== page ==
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[css3-fonts] revised definition of font-family

From: John Daggett <jdaggett@mozilla.com>
Date: Thu, 10 May 2012 03:21:54 -0700 (PDT)
To: www-style list <www-style@w3.org>
Message-ID: <1636098115.5981992.1336645314288.JavaMail.root@mozilla.com>
Current definition of 'font-family' within CSS3 Fonts spec:

font-family
Value: 	[[ <family-name> | <generic-family> ] [, <family-name> | <generic-family>]* ] | inherit

Using the hash-mark convention described in CSS3 Values and Units,
along with the changes related to the use of identifiers [1],[2] to
define unquoted family names, this can be stated more simply.  This
definition should resolve ambiguities related to the use of reserved
keywords within unquoted font family names.

Proposed new definition of 'font-family' in CSS3 Fonts:

    font-family: <font-family-list> | inherit;
  
  where 
  
    <font-family-list> == [ <string> | <user-ident>+ ]#
  
  Here <user-ident>+ represents either a generic font family or an
  unquoted font family name.  The following generic family keywords
  are defined: ‘serif’, ‘sans-serif’, ‘cursive’, ‘fantasy’, and
  ‘monospace’. These keywords can be used as a general fallback
  mechanism when an author's desired font choices are not available.
  As keywords, they must not be quoted. Authors are encouraged to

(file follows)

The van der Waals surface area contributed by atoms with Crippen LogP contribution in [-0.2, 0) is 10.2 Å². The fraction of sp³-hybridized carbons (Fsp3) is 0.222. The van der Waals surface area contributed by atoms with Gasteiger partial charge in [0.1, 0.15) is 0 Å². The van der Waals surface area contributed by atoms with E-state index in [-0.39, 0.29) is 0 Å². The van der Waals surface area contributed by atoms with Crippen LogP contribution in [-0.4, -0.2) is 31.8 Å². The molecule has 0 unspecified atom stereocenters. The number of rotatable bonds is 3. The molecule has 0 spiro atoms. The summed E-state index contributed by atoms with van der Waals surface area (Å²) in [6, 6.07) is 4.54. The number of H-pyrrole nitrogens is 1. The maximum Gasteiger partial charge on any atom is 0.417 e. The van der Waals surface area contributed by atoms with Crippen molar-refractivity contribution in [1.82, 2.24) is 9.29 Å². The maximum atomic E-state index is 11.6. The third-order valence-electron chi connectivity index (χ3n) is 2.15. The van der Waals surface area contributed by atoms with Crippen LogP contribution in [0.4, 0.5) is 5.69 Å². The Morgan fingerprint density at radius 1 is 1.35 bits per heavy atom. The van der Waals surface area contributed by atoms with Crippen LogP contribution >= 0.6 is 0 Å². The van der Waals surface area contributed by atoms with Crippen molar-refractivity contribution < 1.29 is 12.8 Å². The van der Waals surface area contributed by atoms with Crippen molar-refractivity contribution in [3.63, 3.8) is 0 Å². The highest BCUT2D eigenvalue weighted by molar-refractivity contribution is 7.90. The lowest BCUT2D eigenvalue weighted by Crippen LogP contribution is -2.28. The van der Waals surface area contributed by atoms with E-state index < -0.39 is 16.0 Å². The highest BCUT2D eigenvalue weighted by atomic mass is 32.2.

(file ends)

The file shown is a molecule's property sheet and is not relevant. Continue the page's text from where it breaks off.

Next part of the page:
append a generic font family as a last alternative for improved
  robustness.

  Font family names that happen to be the same as a generic family
  name must be quoted to prevent confusion with the keywords with the
  same names.

  As with other user-defined identifiers, reserved keywords such as
  'inherit', 'initial' or 'default' are not permitted within unquoted
  font family names.  The use of these within unquoted family names
  must be treated as invalid, so font family names containing these
  keywords must be quoted.  This also means most punctuation
  characters and digits at the start of each token must be escaped in
  unquoted font family names.

  For unquoted font family names, the computed value is the name
  converted to a string by joining all the identifiers in the sequence
  by single spaces.
  
  For example, the following declarations are invalid:
  
    font-family: Red/Black, sans-serif;
    font-family: "Lucida" Grande, sans-serif;
    font-family: Ahem!, sans-serif;
    font-family: test@foo, sans-serif;
    font-family: #POUND, sans-serif;
    font-family: Hawaii 5-0, sans-serif;
  
  To avoid mistakes in escaping, it is recommended to quote font
  family names that contain digits or punctuation characters other
  than hyphens:
  
    body { font-family: "21st Century Schoolbook", serif }
  
    <BODY STYLE="font-family: 'M+ 1m', fantasy">
  
  Font family names are matched case insensitively.  User agents must
  match only family names (e.g. "Helvetica")and not the names of
  individual faces (e.g. "Helvetica Bold" or "Helvetica-Bold").  Some
  font formats such as OpenType allow fonts to carry multiple
  localizations of the family name (e.g. "ヒラギノ明朝 ProN"). User agents
  must recognize and correctly match all of these names independent of
  the underlying platform localization, system API used or document
  encoding.

Within the value syntax for the 'font' shorthand, in place of
'<font-family>' the '<font-family-list>' defined above would be used.

Note: I am *not* proposing this change for CSS 2.1.
  
Regards,

John Daggett

[1] http://lists.w3.org/Archives/Public/www-style/2012May/0311.html
[2] http://lists.w3.org/Archives/Public/www-style/2012May/0364.html
Received on Thursday, 10 May 2012 10:22:24 GMT

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